Unions say this is a clear example of how Parliament’s rules apply only to some and not to others.
Parliamentary unions have asked the Commons Commission to impose the wearing of masks in parliament after the Speaker of the House of Commons insisted that “there was no meaningful way” to get MPs to do so.
Sir Lindsay Hoyle wrote to MPs to tell them that starting July 19, when the requirement to wear a face mask indoors is lifted, they will be “encouraged” to wear a face cover while in parliament.
All other personnel must wear masks while moving around the property or entering the premises.
The unions GMB, TUS and Unite responded with an open letter to the speaker urging him to reconsider the council.
But the president said he would not force masks on parliamentarians.
In a letter to the unions, he said: “I have no power to prevent democratically elected members from entering the state when the House is in session.
“As such, there is no meaningful way to enforce the requirement that members wear a face covering.
“Also, the dress code, as you suggest, does not allow me to prevent a member from entering the Chamber.”
Following this, the Joint Unions in Parliament (TUC) have written to the Commons Commission in a final petition for it to take steps to protect staff in parliament before the loosening of the rules requiring parliamentarians to wear masks. on Monday.
The letter also urges the Commission to clarify that when a Member of Parliament does not wear a mask without a reasonable exemption, staff have the right to withdraw from the situation.
It reads: “If, as has been said, the Commission cannot compel members to adhere to the instructions on face coverings, then they must consider their obligations to protect staff who are in a situation where they are close to a member who refuses to wear a face covering.
“A safe work environment is not a choice, it is an obligation. As such, we believe that the Commission should make it clear to all House staff and members that, in circumstances where a member refuses to cover their face, the staff member may withdraw from that environment, and this would be a reasonable action to take. . “
The original open letter from the unions said the policy hinted at a breach of their duty of care to their own employees.
It read: “It would be fair to say that the reaction from staff throughout Parliament has been one of disbelief, anger and concern.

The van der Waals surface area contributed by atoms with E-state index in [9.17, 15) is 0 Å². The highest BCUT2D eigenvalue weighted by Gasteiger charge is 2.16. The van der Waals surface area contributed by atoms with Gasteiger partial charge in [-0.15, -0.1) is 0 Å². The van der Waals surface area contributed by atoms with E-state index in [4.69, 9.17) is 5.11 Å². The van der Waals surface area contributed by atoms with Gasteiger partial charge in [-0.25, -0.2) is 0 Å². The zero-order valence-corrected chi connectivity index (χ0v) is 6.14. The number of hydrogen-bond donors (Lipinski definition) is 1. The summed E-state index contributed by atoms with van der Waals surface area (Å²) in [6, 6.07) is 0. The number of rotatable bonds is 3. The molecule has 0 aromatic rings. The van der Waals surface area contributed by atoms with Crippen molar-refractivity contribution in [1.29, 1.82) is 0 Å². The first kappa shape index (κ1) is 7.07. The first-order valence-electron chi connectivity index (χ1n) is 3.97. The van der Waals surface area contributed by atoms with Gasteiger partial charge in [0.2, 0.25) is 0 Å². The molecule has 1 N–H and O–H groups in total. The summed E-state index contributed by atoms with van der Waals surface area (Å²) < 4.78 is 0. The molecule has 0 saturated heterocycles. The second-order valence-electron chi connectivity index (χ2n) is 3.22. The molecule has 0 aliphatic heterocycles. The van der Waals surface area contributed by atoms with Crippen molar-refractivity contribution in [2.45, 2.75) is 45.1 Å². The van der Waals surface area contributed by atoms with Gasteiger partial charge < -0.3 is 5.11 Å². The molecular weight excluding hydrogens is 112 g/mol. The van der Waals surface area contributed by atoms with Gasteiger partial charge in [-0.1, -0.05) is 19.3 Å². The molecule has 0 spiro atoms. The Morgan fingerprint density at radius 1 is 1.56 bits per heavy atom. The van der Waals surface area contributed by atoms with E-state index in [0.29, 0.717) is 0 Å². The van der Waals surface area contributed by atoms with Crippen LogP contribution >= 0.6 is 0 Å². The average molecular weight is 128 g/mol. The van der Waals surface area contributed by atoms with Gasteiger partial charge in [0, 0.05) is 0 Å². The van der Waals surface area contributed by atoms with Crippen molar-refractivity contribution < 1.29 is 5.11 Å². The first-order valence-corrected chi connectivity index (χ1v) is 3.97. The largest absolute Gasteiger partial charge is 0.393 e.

“This is a clear example of how Parliament’s rules apply only to some and not to others.
“After more than a year of collective efforts, staff will not feel protected in their workplace if parliamentarians are simply allowed to choose whether or not to take this simple step to help protect staff from possible infection.
A spokesperson for the House of Commons Committee said: “The House of Commons Committee has received more representation from unions in Parliament regarding the use of face masks in the House of Commons. Our priority is to ensure a safe Parliament that functions in accordance with government regulations.
“We expect the State Parliamentary figures to remain limited next week and that all pass holders continue to exercise caution as they enter step 4. Of course, we will monitor the situation on a day-to-day basis.”
Alexandra Warren is a freelance journalist.
Since you are here, we have something to ask you. What we do here to deliver real news is more important than ever. But there is a problem: we need readers like you to contribute to help us survive. We offer progressive and independent media that challenge the hateful rhetoric of the right wing. Together we can find the stories that are lost.
We are not funded by multi-million dollar donors, but rather we rely on readers to contribute whatever they can to protect our independence. What we do is not free and we run with very little money. Can you help by contributing as little as £ 1 a week to help us survive? Whatever you may donate, we are so grateful and will make sure your money goes as far as possible to deliver hard-hitting news.